Britain will on Wednesday call on Brussels to take urgent steps to de-escalate a looming Brexit crisis in Northern Ireland, as the threat of violence and border tensions increased in the region.
Michael Gove, Cabinet Office minister, will ask the European Commission to ease disruption to post-Brexit trade between Great Britain and Northern Ireland, including extending “grace periods” for checks on key goods.
The talks come as checks on animal products and food arriving from Great Britain at the region’s largest ports were suspended following threats made to staff enforcing new trade rules. Micheál Martin, Irish premier, said the threats were a “very sinister and ugly development”.
Mr Gove admitted that the problems arising from the Northern Ireland protocol — part of the Brexit deal — were more than just “teething problems” as claimed by prime minister Boris Johnson last month.
The protocol was part of Mr Johnson’s 2019 agreement, which paved the way for the UK to leave the customs union and single market; however it left Northern Ireland in the single market for goods and under EU customs rules.
Theresa May, former British prime minister, warned that such a deal would create a border in the Irish Sea and inflame the sensitivities of pro-UK unionists, who bitterly oppose the protocol.
“In the short term, there are a number of issues that I would not describe as teething problems,” Mr Gove said. “They are significant issues that bear on the lives of people in Northern Ireland, which do need to be resolved.”
Talks between Mr Gove and Maros Sefcovic, commission vice-president, will take place on Wednesday against a backdrop of growing political anger over Brussels’ handling of the Northern Ireland issue.
Last Friday the commission proposed overriding the NI protocol to stop vaccines entering the region from the EU, in effect recreating the border on the island of Ireland both sides had tried to avoid.
Mr Gove told MPs that decision — rescinded within hours — was “a serious mistake” and privately British officials are seething at the error. Unionists want Mr Gove to use the same “emergency cord” provisions to remove border controls on trade with the rest of the UK.
Arlene Foster, Northern Ireland first minister, and Michelle O’Neill, deputy first minister, are expected to convey the message that Brussels had undermined faith in the protocol in both communities in the region.
Mrs Foster’s Democratic Unionist party raised the stakes, publishing a five-point plan to “free” Northern Ireland from the protocol as it pledged to oppose all protocol-related measures in the regional assembly and said it “will not continue to act as though relationships [with Dublin] are normal”.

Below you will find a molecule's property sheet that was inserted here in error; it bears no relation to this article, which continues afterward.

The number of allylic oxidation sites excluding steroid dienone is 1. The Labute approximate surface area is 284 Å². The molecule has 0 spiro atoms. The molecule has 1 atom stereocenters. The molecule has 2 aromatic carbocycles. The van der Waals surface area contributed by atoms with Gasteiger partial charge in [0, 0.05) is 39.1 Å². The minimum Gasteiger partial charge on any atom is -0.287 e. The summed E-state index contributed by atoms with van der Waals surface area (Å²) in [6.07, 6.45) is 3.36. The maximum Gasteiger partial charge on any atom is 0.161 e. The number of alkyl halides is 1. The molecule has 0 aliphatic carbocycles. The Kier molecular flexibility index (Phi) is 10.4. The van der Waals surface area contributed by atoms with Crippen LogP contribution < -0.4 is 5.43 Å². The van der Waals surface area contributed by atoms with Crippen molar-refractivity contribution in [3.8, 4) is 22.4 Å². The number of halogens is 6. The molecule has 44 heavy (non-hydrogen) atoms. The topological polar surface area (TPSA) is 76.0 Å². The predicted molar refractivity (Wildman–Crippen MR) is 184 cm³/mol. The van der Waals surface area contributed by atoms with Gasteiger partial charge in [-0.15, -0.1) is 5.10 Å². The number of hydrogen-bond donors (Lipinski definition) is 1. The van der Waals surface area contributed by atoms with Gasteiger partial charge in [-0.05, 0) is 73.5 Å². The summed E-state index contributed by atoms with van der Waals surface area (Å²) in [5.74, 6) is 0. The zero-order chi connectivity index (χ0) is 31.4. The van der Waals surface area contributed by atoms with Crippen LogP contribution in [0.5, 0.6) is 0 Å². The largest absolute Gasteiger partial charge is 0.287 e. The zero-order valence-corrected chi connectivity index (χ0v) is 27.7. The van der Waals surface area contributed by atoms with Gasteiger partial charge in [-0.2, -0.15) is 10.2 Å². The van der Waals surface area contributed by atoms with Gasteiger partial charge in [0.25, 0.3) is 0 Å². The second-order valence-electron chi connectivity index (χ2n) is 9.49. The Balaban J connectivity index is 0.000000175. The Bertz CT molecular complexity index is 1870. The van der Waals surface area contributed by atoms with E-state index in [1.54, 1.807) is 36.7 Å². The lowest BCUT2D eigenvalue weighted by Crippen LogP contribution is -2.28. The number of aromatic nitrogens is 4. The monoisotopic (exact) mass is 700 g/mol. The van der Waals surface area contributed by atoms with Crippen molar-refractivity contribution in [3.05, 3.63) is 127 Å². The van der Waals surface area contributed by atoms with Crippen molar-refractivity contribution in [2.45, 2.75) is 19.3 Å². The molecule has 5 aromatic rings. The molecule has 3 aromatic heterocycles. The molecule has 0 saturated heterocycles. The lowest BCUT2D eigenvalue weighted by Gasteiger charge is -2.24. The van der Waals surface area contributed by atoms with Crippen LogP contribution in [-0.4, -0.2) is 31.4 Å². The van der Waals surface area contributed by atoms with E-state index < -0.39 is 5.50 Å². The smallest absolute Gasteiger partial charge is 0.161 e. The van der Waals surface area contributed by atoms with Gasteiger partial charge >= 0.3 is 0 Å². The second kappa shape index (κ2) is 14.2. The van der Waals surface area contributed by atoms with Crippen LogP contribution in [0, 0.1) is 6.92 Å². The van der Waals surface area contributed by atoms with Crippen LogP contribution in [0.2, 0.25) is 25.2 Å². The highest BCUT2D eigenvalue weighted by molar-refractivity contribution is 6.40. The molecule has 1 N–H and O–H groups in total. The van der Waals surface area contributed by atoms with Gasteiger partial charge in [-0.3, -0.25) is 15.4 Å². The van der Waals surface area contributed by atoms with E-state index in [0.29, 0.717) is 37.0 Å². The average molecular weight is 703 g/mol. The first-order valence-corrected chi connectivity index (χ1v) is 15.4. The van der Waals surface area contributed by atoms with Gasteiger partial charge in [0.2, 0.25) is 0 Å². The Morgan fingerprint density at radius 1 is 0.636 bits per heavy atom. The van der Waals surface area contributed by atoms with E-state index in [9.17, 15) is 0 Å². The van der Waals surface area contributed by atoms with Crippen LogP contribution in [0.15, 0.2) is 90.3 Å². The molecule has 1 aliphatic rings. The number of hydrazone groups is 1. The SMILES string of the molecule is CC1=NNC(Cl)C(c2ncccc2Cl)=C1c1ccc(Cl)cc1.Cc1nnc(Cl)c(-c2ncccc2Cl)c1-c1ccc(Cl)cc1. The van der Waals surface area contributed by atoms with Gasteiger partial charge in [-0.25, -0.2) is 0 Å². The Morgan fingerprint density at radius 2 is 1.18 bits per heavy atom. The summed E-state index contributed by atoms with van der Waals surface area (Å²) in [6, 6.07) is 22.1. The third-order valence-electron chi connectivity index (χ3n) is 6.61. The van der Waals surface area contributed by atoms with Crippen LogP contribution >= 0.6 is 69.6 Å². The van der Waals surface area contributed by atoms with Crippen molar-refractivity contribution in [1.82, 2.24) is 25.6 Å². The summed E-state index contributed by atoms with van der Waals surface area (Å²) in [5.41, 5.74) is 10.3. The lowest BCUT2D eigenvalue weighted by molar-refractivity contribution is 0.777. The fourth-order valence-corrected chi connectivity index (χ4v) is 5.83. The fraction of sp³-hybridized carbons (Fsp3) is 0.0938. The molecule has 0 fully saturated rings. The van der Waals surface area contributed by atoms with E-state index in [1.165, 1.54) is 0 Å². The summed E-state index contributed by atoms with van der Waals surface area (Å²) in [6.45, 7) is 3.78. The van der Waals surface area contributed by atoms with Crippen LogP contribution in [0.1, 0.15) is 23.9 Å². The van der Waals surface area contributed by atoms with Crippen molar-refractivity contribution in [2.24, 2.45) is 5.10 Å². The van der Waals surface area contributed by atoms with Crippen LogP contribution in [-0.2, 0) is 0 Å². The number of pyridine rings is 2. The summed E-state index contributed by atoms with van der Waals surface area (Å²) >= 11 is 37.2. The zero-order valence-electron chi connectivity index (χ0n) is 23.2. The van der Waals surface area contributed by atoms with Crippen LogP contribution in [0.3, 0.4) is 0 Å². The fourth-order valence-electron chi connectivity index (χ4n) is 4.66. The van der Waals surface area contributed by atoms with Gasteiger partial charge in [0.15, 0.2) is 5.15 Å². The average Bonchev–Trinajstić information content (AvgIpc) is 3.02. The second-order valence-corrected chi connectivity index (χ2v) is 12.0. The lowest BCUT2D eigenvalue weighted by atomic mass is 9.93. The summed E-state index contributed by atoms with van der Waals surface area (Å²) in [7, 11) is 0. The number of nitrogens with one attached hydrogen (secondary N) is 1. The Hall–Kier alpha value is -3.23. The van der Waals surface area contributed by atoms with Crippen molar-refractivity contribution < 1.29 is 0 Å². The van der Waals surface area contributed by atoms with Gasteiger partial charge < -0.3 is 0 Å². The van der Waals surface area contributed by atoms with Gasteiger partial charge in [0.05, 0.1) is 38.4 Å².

grace periods were intended to allow Northern Irish businesses and suppliers time to adapt to new checks. The first period expires at the end of March; Mr Gove wants to extend these and agree “permanent” solutions on border issues.
Mr Sefcovic said: “Throughout last year, we worked tirelessly to find workable solutions to implement the protocol and at the same time, to provide businesses and people in Northern Ireland with stability, while minimising disruption caused by Brexit in their everyday lives.”
He said he hoped the issues raised by Mr Gove would be addressed in the UK-EU joint committee, which oversees the implementation of the protocol.
The withdrawal of staff from the ports of Belfast and Larne comes amid local council anxiety about “sinister and menacing behaviour” and graffiti criticising the so-called Northern Ireland protocol in some areas dominated by hardline unionists.
Port staff in Northern Ireland have expressed anxiety about suspicious activity around their workplace, including apparent attempts by people to take down car registration numbers. The police said they had increased patrols at Larne port and other points of entry.
Mid and East Antrim Borough Council withdrew staff from inspection duties because of concerns about their safety. The council had 12 environmental health officers working at the port and other senior staff.
“It follows an upsurge in sinister and menacing behaviour in recent weeks, including the appearance of graffiti within the local area referencing increasing tensions around the Northern Ireland protocol and describing port staff as ‘targets’,” the council said.
The Police Service of Northern Ireland, which has described the threats as “low level”, said it had no evidence to substantiate anonymous claims suggesting outlawed loyalist paramilitary groups were behind the threats.
“We are concerned about the actions of a number of individuals and small groups,” said Mark McEwan, PSNI assistant chief constable. “We don’t believe that those actions are organised. But they do give us cause for concern.”